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Balážová murder trial begins; defendant contrite
Slovak police: 35 racially motivated crimes last year
Jewish deportation ceremony disturbed by explosion
Racial graffiti strikes Slovakia and Hungary
Justice Ministry angry over ruling on bribery case

Balážová murder trial begins; defendant contrite

The murder trial of the deceased Roma woman Anastázia Balážová, a mother of eight who was killed in her home in Žilina on August 20 after her children had been attacked as they lay in bed, began at the District Military Court in Banská Bystrica on March 28. The accused murderer is a soldier, 26 year-old Peter B.
In his testimony, Peter B. confessed to the murder. He testified that he was the first to enter the house, that he hit doors several times with a baseball bat and then beat the children. He then admitted to striking Balážová in the head after she tried to prevent them leaving the house.
"It was a stupid attack, I don't know how we got the idea to do it," he stated. He said that he had never had strong feelings against the Roma, and that the police theory that the assault had been revenge for a Roma attack on his friend was false.
Peter B. (26) is charged with committing a racially motivated crime, causing serious bodily harm and trespassing. The three other offenders who broke into the Roma house also face charges, with their cases falling under the District Court in Žilina. No date has been set for their trial.
According to the prosecution, under the influence of alcohol the defendants decided to take revenge for an alleged attack by an unknown Roma on their friend. They broke into the Balážová house at 3:30 as the family slept and began beating the inhabitants with baseball bats. After about 30 seconds, they discovered that their victims were children and stopped. When they ran from the house, Anastázia Balážová tried to stop them. Peter B. then struck her with the baseball bat; she died in hospital two days later from head injuries.


Slovak police: 35 racially motivated crimes last year

Police Vice-President Imrich Angyal announced March 26 that 35 racially motivated attacks had been reported in Slovakia during 2000, of which 25 had been solved. Fourteen of the attacks occurred in Bratislava, while the Prešov region reported no racially motivated attacks.
According to police data, there were no racially motivated murders, five case of causing bodily harm, and 19 cases of violence against a group of citizens. The Roma were the most common targets of the attacks.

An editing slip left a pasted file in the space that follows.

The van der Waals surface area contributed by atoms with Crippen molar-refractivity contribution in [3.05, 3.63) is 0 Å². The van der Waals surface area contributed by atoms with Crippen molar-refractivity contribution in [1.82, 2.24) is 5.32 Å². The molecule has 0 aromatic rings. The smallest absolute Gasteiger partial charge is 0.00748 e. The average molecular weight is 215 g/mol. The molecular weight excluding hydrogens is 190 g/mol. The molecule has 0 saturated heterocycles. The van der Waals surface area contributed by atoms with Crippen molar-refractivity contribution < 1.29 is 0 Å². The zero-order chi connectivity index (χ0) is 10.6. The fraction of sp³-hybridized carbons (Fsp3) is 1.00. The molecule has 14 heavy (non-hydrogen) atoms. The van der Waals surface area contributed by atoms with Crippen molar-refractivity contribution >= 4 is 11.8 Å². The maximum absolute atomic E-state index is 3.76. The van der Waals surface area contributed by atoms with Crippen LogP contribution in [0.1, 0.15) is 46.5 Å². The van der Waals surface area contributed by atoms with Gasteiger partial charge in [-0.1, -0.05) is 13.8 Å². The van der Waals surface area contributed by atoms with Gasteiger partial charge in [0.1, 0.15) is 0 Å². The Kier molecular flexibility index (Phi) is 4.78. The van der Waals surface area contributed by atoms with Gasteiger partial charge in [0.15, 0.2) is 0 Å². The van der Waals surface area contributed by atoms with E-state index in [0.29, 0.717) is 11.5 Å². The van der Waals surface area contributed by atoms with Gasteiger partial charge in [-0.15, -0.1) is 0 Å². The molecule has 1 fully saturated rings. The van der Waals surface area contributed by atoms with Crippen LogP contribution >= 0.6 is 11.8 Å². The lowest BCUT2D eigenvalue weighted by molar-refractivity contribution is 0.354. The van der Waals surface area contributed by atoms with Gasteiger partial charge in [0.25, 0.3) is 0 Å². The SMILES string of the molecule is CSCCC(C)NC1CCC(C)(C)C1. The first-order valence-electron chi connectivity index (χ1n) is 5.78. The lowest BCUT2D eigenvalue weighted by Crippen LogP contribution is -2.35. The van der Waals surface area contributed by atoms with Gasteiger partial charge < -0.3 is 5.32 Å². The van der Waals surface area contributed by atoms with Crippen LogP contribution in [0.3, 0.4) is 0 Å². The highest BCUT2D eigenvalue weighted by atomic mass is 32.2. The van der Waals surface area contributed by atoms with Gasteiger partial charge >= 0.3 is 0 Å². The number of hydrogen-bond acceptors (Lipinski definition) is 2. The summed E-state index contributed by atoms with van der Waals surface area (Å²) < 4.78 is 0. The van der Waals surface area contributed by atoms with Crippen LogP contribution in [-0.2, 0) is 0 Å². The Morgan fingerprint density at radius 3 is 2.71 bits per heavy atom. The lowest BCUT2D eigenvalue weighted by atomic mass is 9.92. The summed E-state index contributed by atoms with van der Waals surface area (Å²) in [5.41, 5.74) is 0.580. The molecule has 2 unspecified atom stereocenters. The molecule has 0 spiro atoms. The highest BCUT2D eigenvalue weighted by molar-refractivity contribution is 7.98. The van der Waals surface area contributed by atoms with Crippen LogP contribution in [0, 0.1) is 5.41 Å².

There were 33 offenders involved in the 25 solved cases, most of whom were described by police as sympathisers of the skinhead movement. A majority of the culprits were under the age of 18, and eight were intoxicated at the time of the attack.


Jewish deportation ceremony disturbed by explosion

A group of around 100 Slovaks in Poprad commemorating the first deportation of Jewish women and girls from Slovakia to Nazi concentration camps had their ceremony disturbed by an unknown culprit who threw an explosive device near the gathering. The March 26 explosion near a former synagogue interrupted a speech by Poprad Mayor Štefan Kubik, who then called the blast a provocation.
The police reported no injuries or material damage from the blast. The first transport of Jewish women from Slovakia left the Poprad railway station on March 25, 1942. Of an estimated 1,000 women deported that day, only 20 are believed to have survived.


Racial graffiti strikes Slovakia and Hungary

Police in Hungary said they were conducting a search for vandals who spray-painted anti-Slovak phrases on the walls of the Slovak Culture Centre and near a Slovak school in the Hungarian town of Bekescsaba. The phrases read "Slovak Nazis", "Fascist Slovaks" and "Hang Slovak Nazis".
Jan Fuzik, the leader of the Slovak minority regional elected government in Hungary, said the acts had been in response to anti-Hungarian graffiti in Slovakia in late March. The Hungarian consulate in Košice, and a statue of the Hungarian poet Petofi in Bratislava, had both been spray-painted with anti-Hungarian statements, as were several other buildings in Košice.
Bekescsaba Mayor Janos Pap said that the incident had not harmed ethnic Slovak and Hungarian relations in the town. "We have no problems with Slovaks living here," he said. "On the contrary, our relations are very good."


Justice Ministry angry over ruling on bribery case

The Justice Ministry said March 23 that it would lodge a special complaint against a Supreme Court decision that commuted a prison sentence for bribery committed by former Interior Ministry official Emil Boris. Boris, who was caught by police red-handed paying a 500,000 ($10,200) Slovak crown bribe in 1997, was originally given a two year sentence, which was commuted to two years suspended by the Supreme Court.
When caught in front of the Regional Court in Bratislava, Boris had been attempting to bribe a Police Presidium officer into overlooking his involvement in tax fraud for millions of Slovak crowns. The act was caught on camera.
Justice Ministry Head of Office Daniel Lipšic called the verdict "scandalous" in light of the government's National Anti-Corruption programme (announced in February 2000). The offender was caught in the act on camera, Lipšic said, yet got off lightly, thus weakening the fight against corruption.
The Supreme Court explained its light sentence by saying that Boris had originally offered just a 20,000 crown bribe. "Under the pressure of the circumstances," the legal body explained, Boris had been forced into upping the bribe to half a million crowns.

Compiled by Chris Togneri
from SITA and TASR

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